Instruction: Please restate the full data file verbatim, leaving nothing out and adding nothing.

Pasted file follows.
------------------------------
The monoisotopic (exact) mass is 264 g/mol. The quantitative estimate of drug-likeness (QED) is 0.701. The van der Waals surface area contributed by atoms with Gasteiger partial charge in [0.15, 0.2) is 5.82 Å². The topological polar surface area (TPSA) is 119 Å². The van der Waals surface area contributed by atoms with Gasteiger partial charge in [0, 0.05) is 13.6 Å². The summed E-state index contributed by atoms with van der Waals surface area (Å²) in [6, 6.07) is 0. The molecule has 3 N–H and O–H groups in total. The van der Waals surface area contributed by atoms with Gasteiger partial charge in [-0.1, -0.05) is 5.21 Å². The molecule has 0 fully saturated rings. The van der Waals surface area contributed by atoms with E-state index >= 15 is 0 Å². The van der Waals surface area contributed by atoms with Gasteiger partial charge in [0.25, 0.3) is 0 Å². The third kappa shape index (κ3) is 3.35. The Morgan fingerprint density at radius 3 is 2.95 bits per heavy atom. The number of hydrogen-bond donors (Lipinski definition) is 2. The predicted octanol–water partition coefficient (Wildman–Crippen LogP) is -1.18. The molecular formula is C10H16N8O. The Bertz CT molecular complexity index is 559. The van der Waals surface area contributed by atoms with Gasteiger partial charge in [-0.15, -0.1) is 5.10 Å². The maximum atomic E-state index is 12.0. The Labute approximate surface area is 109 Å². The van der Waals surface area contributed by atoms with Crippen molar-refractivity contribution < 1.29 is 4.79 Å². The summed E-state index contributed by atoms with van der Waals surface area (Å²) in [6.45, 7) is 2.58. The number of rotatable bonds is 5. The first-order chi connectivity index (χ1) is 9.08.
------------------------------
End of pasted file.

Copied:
The monoisotopic (exact) mass is 264 g/mol. The quantitative estimate of drug-likeness (QED) is 0.701. The van der Waals surface area contributed by atoms with Gasteiger partial charge in [0.15, 0.2) is 5.82 Å². The topological polar surface area (TPSA) is 119 Å². The van der Waals surface area contributed by atoms with Gasteiger partial charge in [0, 0.05) is 13.6 Å². The summed E-state index contributed by atoms with van der Waals surface area (Å²) in [6, 6.07) is 0. The molecule has 3 N–H and O–H groups in total. The van der Waals surface area contributed by atoms with Gasteiger partial charge in [-0.1, -0.05) is 5.21 Å². The molecule has 0 fully saturated rings. The van der Waals surface area contributed by atoms with E-state index >= 15 is 0 Å². The van der Waals surface area contributed by atoms with Gasteiger partial charge in [0.25, 0.3) is 0 Å². The third kappa shape index (κ3) is 3.35. The Morgan fingerprint density at radius 3 is 2.95 bits per heavy atom. The number of hydrogen-bond donors (Lipinski definition) is 2. The predicted octanol–water partition coefficient (Wildman–Crippen LogP) is -1.18. The molecular formula is C10H16N8O. The Bertz CT molecular complexity index is 559. The van der Waals surface area contributed by atoms with Gasteiger partial charge in [-0.15, -0.1) is 5.10 Å². The maximum atomic E-state index is 12.0. The Labute approximate surface area is 109 Å². The van der Waals surface area contributed by atoms with Crippen molar-refractivity contribution < 1.29 is 4.79 Å². The summed E-state index contributed by atoms with van der Waals surface area (Å²) in [6.45, 7) is 2.58. The number of rotatable bonds is 5. The first-order chi connectivity index (χ1) is 9.08.